A lot of folks hadn’t heard of Sam Raimi before he directed A Simple Plan, but of course he already had quite a following. There’s a huge cult of Raimi fans, which has grown in number since his first feature The Evil Dead. And then, others became fans when he produced the hit TV series Hercules and Xena.
Now Raimi returns to genre filmmaking with a supernatural thriller that’s technically impressive, but is ultimately disappointing.
Cate Blanchett stars as widowed psychic Annie Wilson, trying to raise three sons in a small Louisiana bayou town. Her readings don’t sit too well with most of the redneck population, especially Donnie Barksdale (Keanu Reeves), an Bible-thumping wife beater. Annie has been advising Donnie’s wife Valerie (Hilary Swank) to leave him, leading to threats from Donnie.
Annie has a few friends, though. Buddy Cole (Giovanni Rabisi of Saving Private Ryan) is a very disturbed young man who nevertheless tries to protect Annie. Linda (Kim Dickens of Hollow Man) tries to get her to date again, the obvious target being school principal Wayne Collins (Greg Kinnear of Mystery Men). A big complication though: Wayne is engaged to society tramp Jessica King (Katie Holmes of Go, finally being allowed to show her full height on screen – along with her breasts).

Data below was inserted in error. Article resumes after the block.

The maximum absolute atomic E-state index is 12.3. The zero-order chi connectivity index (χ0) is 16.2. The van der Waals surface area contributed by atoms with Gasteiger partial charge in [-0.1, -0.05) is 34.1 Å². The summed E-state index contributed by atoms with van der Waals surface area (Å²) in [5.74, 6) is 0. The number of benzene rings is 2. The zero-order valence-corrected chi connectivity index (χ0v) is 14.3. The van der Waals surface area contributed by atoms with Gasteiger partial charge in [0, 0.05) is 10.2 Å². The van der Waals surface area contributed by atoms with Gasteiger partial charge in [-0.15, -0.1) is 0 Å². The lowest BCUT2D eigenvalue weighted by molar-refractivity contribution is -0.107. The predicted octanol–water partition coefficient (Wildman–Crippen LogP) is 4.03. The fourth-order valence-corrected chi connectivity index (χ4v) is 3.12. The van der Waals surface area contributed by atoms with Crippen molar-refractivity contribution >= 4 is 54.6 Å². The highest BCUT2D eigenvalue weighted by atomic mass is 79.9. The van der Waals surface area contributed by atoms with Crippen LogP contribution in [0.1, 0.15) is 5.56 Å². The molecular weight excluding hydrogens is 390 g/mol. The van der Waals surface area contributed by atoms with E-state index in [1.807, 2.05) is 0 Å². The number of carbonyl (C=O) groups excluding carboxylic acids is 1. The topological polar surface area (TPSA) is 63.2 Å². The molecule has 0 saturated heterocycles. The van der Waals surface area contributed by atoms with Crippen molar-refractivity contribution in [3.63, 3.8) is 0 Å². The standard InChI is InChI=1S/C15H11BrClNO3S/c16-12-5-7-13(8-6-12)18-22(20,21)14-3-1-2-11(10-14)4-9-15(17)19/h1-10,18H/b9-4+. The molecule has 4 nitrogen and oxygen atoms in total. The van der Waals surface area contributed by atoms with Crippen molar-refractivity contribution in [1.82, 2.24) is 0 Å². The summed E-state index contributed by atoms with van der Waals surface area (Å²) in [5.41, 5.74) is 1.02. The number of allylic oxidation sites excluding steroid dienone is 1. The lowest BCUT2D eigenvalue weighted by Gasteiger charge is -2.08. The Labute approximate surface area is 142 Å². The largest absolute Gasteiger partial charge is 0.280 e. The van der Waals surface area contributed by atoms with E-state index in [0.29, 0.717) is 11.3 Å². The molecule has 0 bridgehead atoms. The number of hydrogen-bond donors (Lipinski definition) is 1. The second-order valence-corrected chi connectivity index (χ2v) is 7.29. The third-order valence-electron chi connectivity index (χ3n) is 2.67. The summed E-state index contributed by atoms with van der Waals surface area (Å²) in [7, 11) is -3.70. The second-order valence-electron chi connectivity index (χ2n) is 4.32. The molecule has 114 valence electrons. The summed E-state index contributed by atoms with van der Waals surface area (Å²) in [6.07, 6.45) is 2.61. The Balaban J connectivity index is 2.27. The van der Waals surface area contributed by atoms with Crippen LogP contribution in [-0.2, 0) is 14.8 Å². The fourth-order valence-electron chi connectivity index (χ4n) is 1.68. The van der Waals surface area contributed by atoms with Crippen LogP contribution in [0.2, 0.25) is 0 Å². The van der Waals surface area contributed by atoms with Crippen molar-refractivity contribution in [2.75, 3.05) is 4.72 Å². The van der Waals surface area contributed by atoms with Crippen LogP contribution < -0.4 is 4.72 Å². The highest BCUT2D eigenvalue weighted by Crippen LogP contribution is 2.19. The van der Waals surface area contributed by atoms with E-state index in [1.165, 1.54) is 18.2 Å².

Then Jessica disappears, and the desperate Sheriff Johnson (J.K. Simmons, soon to play Jonah Jameson in Raimi’s Spider-man) agrees to consult Annie on the case. Annie’s visions give her enough clues to find the body – and get Donnie arrested for Jessica’s murder. Despite the circumstantial nature of the evidence, Donnie is convicted – but when Annie’s visions continue, she’s forced to try to find the real killer.
The performances are of pretty high quality here, especially that of Blanchett. The exceptions are Ribisi, who makes Dwight Frye look reserved as a madman, and Reeves, whose Southern drawl disappears as soon as it starts to look like he’s innocent.
Raimi delivers a lot of mood, and a number of jump-in-your-seat frights, but he can’t overcome the obvious script. This is the kind of movie that has to keep ahead of an audience, and this one trails far behind once the murder mystery is underway. There’s been a recent trend the past year or so toward films with surprise endings. The Gift cannot be counted as part of that trend.